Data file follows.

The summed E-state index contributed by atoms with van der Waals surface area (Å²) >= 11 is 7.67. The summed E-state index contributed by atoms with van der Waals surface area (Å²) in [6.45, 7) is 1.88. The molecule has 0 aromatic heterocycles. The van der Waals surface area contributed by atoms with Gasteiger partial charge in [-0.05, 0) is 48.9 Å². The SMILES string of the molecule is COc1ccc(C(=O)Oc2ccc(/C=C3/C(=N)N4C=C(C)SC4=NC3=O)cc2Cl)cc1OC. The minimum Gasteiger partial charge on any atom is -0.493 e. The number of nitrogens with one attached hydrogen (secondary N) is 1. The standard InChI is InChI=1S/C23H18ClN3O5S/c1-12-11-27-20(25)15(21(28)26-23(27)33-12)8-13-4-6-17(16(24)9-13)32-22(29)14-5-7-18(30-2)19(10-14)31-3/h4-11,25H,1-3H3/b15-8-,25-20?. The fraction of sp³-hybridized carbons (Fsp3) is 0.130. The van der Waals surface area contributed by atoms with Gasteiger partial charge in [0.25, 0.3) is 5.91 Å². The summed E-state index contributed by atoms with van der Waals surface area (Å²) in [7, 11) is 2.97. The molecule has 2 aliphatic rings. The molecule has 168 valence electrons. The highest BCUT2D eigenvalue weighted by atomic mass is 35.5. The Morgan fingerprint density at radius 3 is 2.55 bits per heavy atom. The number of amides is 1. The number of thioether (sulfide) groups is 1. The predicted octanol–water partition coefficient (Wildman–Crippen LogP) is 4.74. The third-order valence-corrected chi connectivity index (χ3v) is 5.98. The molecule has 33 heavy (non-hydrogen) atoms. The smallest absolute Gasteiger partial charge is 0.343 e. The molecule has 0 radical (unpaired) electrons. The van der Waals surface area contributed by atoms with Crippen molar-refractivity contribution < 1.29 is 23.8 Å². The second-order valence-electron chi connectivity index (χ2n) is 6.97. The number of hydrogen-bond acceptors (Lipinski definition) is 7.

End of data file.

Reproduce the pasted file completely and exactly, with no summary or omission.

The summed E-state index contributed by atoms with van der Waals surface area (Å²) >= 11 is 7.67. The summed E-state index contributed by atoms with van der Waals surface area (Å²) in [6.45, 7) is 1.88. The molecule has 0 aromatic heterocycles. The van der Waals surface area contributed by atoms with Gasteiger partial charge in [-0.05, 0) is 48.9 Å². The SMILES string of the molecule is COc1ccc(C(=O)Oc2ccc(/C=C3/C(=N)N4C=C(C)SC4=NC3=O)cc2Cl)cc1OC. The minimum Gasteiger partial charge on any atom is -0.493 e. The number of nitrogens with one attached hydrogen (secondary N) is 1. The standard InChI is InChI=1S/C23H18ClN3O5S/c1-12-11-27-20(25)15(21(28)26-23(27)33-12)8-13-4-6-17(16(24)9-13)32-22(29)14-5-7-18(30-2)19(10-14)31-3/h4-11,25H,1-3H3/b15-8-,25-20?. The fraction of sp³-hybridized carbons (Fsp3) is 0.130. The van der Waals surface area contributed by atoms with Gasteiger partial charge in [0.25, 0.3) is 5.91 Å². The summed E-state index contributed by atoms with van der Waals surface area (Å²) in [7, 11) is 2.97. The molecule has 2 aliphatic rings. The molecule has 168 valence electrons. The highest BCUT2D eigenvalue weighted by atomic mass is 35.5. The Morgan fingerprint density at radius 3 is 2.55 bits per heavy atom. The number of amides is 1. The number of thioether (sulfide) groups is 1. The predicted octanol–water partition coefficient (Wildman–Crippen LogP) is 4.74. The third-order valence-corrected chi connectivity index (χ3v) is 5.98. The molecule has 33 heavy (non-hydrogen) atoms. The smallest absolute Gasteiger partial charge is 0.343 e. The molecule has 0 radical (unpaired) electrons. The van der Waals surface area contributed by atoms with Crippen molar-refractivity contribution < 1.29 is 23.8 Å². The second-order valence-electron chi connectivity index (χ2n) is 6.97. The number of hydrogen-bond acceptors (Lipinski definition) is 7.